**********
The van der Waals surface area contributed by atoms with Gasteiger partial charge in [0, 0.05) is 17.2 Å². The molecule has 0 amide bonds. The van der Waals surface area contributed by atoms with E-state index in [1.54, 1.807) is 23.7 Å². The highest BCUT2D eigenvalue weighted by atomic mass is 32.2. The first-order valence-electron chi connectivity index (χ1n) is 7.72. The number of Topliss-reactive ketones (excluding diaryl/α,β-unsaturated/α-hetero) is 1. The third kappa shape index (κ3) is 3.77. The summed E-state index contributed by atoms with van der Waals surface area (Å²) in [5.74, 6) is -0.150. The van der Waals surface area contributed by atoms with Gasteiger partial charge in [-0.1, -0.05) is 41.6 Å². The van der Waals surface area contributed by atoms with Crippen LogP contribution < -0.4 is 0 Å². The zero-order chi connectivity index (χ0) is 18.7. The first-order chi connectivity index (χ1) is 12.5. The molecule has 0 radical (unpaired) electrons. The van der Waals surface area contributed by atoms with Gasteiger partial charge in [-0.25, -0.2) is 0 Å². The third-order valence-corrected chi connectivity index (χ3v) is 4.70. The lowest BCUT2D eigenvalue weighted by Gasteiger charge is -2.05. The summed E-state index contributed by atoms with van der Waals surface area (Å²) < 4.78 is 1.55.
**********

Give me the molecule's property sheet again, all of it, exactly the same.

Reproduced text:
The van der Waals surface area contributed by atoms with Gasteiger partial charge in [0, 0.05) is 17.2 Å². The molecule has 0 amide bonds. The van der Waals surface area contributed by atoms with E-state index in [1.54, 1.807) is 23.7 Å². The highest BCUT2D eigenvalue weighted by atomic mass is 32.2. The first-order valence-electron chi connectivity index (χ1n) is 7.72. The number of Topliss-reactive ketones (excluding diaryl/α,β-unsaturated/α-hetero) is 1. The third kappa shape index (κ3) is 3.77. The summed E-state index contributed by atoms with van der Waals surface area (Å²) in [5.74, 6) is -0.150. The van der Waals surface area contributed by atoms with Gasteiger partial charge in [-0.1, -0.05) is 41.6 Å². The van der Waals surface area contributed by atoms with Crippen LogP contribution < -0.4 is 0 Å². The zero-order chi connectivity index (χ0) is 18.7. The first-order chi connectivity index (χ1) is 12.5. The molecule has 0 radical (unpaired) electrons. The van der Waals surface area contributed by atoms with Gasteiger partial charge in [-0.25, -0.2) is 0 Å². The third-order valence-corrected chi connectivity index (χ3v) is 4.70. The lowest BCUT2D eigenvalue weighted by Gasteiger charge is -2.05. The summed E-state index contributed by atoms with van der Waals surface area (Å²) < 4.78 is 1.55.